By now, we all know that 3D printing software allows us to print a variety of metal parts. Still, the process can be tricky, and a lot can go wrong. So what if you could print an entire part in a virtual copy of the printer, knowing all its possible uses in advance? Read more about this solution in our blog and attend our event on metal printing on October 31st!

Slow and error prone: sound familiar?

If you’re working in engineering and you’re subscribed to an online magazine or blog, the 3D printing process of metal parts will surely have caught your attention. Machine aircraft and automotive parts are manufactured using a method in which material is slowly added to a part. That’s correct: slowly. Experienced additive manufacturers won’t find this shocking at all. They know that the process of printing metal parts is painfully time consuming. And even then, it can still go wrong – through warpage, product cracking, overheating, gasflow issues, or recoater collisions.

The solution: speed up the process big time

What if you could print your entire metal part in a virtual copy of the printer? To reconstruct your process, all you need is a computer, and you will be informed of the possible uses and errors beforehand. EDAG Engineering, Simufact, and The Voestalpine AM Center have developed a full metal light hinge, checking it completely upfront. What this means? You can print full metal parts in mere minutes. Waiting for your airplane to take you to an exotic place? The 3D printer is running at full speed, printing flawless metal parts before you’re up in the air!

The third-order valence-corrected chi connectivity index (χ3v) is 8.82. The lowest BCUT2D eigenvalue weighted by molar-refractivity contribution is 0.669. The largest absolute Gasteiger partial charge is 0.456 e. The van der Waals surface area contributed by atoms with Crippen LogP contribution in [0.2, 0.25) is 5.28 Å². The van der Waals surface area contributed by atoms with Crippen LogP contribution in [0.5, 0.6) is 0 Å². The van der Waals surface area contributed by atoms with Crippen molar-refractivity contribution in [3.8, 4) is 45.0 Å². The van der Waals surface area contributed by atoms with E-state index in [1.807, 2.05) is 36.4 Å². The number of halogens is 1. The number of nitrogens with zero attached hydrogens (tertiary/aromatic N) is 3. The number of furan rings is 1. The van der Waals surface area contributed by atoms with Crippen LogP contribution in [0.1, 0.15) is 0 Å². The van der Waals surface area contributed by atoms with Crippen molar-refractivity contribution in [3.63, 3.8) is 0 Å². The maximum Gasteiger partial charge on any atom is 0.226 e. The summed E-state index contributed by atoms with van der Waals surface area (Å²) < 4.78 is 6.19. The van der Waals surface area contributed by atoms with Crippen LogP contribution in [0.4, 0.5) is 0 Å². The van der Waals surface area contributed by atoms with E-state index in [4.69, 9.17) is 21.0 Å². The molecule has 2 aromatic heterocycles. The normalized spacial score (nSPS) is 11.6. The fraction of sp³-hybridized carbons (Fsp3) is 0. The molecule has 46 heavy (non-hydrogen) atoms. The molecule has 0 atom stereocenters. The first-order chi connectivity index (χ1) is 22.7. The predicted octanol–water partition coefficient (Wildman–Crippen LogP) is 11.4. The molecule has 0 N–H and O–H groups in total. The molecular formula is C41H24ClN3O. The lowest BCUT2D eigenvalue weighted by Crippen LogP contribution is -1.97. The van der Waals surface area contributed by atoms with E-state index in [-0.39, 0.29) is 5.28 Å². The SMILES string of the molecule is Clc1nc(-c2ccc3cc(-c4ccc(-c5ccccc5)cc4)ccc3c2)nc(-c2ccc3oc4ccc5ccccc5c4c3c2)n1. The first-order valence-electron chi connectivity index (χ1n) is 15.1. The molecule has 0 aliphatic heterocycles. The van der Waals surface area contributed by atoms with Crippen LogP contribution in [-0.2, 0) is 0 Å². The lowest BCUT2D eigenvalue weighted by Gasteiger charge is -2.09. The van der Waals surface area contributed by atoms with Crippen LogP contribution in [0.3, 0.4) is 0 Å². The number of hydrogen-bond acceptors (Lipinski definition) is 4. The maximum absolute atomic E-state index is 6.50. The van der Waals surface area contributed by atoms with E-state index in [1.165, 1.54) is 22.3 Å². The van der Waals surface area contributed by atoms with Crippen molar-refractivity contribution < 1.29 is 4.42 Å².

Are you active in the world of metal printing?

On October 31st, approximately two months after our Tech&Snack event, we will organize an event on metal printing in collaboration with FLAM3D. The goal is to share knowledge on current successes and bottlenecks, so we can promote things that go well and eliminate hurdles. We will make several laptops available to allow you to simulate your product live. Of course, everyone is welcome. Will we see you then?

Want to know more about the 3D printing of metal parts in a virtual copy of the printer? Watch the video below or contact us right away. We’d be happy to discuss your opportunities.